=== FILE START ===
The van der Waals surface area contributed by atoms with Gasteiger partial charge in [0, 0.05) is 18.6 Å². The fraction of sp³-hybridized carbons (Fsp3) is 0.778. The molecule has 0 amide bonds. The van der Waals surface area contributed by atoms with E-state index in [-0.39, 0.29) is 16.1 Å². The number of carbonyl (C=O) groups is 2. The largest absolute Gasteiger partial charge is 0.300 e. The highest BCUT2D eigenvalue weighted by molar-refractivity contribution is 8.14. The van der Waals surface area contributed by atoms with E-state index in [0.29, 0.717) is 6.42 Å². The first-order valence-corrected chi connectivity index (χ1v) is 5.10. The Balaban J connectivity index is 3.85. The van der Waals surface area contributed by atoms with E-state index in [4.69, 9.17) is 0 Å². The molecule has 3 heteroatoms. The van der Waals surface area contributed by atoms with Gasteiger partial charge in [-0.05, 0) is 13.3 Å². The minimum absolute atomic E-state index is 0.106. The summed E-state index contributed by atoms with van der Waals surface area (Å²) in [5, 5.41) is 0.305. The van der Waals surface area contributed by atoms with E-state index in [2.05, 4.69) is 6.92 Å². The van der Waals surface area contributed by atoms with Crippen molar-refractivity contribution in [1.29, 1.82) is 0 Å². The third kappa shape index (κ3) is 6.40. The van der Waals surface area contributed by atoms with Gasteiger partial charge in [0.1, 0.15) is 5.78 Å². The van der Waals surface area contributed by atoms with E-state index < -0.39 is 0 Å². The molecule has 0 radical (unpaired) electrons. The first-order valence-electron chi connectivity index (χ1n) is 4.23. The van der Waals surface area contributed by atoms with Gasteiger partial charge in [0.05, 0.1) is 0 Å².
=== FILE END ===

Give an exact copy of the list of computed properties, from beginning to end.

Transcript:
The van der Waals surface area contributed by atoms with Gasteiger partial charge in [0, 0.05) is 18.6 Å². The fraction of sp³-hybridized carbons (Fsp3) is 0.778. The molecule has 0 amide bonds. The van der Waals surface area contributed by atoms with E-state index in [-0.39, 0.29) is 16.1 Å². The number of carbonyl (C=O) groups is 2. The largest absolute Gasteiger partial charge is 0.300 e. The highest BCUT2D eigenvalue weighted by molar-refractivity contribution is 8.14. The van der Waals surface area contributed by atoms with E-state index in [0.29, 0.717) is 6.42 Å². The first-order valence-corrected chi connectivity index (χ1v) is 5.10. The Balaban J connectivity index is 3.85. The van der Waals surface area contributed by atoms with E-state index in [4.69, 9.17) is 0 Å². The molecule has 3 heteroatoms. The van der Waals surface area contributed by atoms with Gasteiger partial charge in [-0.05, 0) is 13.3 Å². The minimum absolute atomic E-state index is 0.106. The summed E-state index contributed by atoms with van der Waals surface area (Å²) in [5, 5.41) is 0.305. The van der Waals surface area contributed by atoms with E-state index in [2.05, 4.69) is 6.92 Å². The van der Waals surface area contributed by atoms with Crippen molar-refractivity contribution in [1.29, 1.82) is 0 Å². The third kappa shape index (κ3) is 6.40. The van der Waals surface area contributed by atoms with Gasteiger partial charge in [0.1, 0.15) is 5.78 Å². The van der Waals surface area contributed by atoms with E-state index < -0.39 is 0 Å². The molecule has 0 radical (unpaired) electrons. The first-order valence-electron chi connectivity index (χ1n) is 4.23. The van der Waals surface area contributed by atoms with Gasteiger partial charge in [0.05, 0.1) is 0 Å².